Rambutan trees are either male (producing only staminate flowers and, hence, produce no fruit), female (producing flowers that are only functionally female), or hermaphroditic (producing flowers that are female with a small percentage of male flowers).
The fruit is a round to oval single-seeded berry, 3–6 cm (rarely to 8 cm) long and 3–4 cm broad, borne in a loose pendant cluster of 10–20 together. The leathery skin is reddish (rarely orange or yellow), and covered with fleshy pliable spines, hence the name, which means 'hairs'. The fruit flesh, which is actually the aril, is translucent, whitish or very pale pink, with a sweet, mildly acidic flavor very reminiscent of grapes.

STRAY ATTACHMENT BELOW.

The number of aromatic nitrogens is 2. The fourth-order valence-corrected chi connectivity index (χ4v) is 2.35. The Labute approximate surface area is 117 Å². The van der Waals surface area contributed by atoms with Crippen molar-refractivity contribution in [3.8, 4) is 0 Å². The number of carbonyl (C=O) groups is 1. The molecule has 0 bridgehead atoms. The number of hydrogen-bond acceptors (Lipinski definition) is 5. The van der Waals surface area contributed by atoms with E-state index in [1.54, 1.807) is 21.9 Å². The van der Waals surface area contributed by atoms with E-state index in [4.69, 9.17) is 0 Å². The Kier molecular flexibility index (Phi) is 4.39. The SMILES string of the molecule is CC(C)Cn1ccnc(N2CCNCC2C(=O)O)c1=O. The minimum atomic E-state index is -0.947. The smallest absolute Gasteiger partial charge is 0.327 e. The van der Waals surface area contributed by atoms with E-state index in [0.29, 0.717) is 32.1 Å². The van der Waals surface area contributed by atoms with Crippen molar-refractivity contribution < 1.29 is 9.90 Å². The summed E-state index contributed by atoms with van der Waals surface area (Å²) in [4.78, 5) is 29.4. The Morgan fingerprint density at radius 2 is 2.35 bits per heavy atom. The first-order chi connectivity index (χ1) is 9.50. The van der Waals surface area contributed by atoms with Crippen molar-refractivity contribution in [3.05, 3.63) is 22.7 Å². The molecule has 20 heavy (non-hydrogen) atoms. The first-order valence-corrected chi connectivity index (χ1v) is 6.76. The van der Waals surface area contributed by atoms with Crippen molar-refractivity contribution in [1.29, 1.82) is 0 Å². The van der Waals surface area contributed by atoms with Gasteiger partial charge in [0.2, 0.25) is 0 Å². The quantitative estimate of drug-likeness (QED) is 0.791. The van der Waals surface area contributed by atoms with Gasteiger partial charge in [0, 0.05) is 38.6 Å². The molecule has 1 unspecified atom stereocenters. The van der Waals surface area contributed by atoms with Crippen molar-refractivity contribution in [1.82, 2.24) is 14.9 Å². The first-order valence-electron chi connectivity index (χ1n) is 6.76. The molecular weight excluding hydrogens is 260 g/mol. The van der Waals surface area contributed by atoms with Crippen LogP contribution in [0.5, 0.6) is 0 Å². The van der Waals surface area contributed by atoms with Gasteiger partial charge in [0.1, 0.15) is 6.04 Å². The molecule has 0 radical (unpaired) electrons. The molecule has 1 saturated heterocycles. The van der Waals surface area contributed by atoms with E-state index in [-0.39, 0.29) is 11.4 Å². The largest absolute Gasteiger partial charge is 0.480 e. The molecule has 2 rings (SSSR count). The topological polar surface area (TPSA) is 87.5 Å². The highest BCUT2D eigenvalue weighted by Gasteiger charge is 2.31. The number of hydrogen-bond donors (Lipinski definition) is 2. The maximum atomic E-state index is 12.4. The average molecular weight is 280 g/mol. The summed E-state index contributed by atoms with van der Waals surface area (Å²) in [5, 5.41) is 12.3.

The single seed is glossy brown, 1–1.3 cm, with a white basal scar. Soft and crunchy, the seeds may be cooked and eaten. Some folklore regards the seeds as poisonous, but tests of seed extracts reveal no toxicity to mice, even in doses up to 2500 mg/kg. The extract does show some analgesic activity, however. The peeled fruits can be cooked and eaten, first the grape-like aril, then the nutty seed, with no waste.
It is a popular garden fruit tree and propagated commercially in small orchards. It is one of the best-known fruits of Southeast Asia and is also widely cultivated elsewhere in the tropics including Africa, the Caribbean islands, Costa Rica, Honduras, Panama, India, Indonesia, the Philippines, and Sri Lanka; it is also produced in Ecuador where it is known as achotillo and on the island of Puerto Rico. Thailand is the largest producer from Surat Thani Province. Rambutan production is increasing in Australia and, in 1997, was one of the top three tropical fruits produced in Hawaii.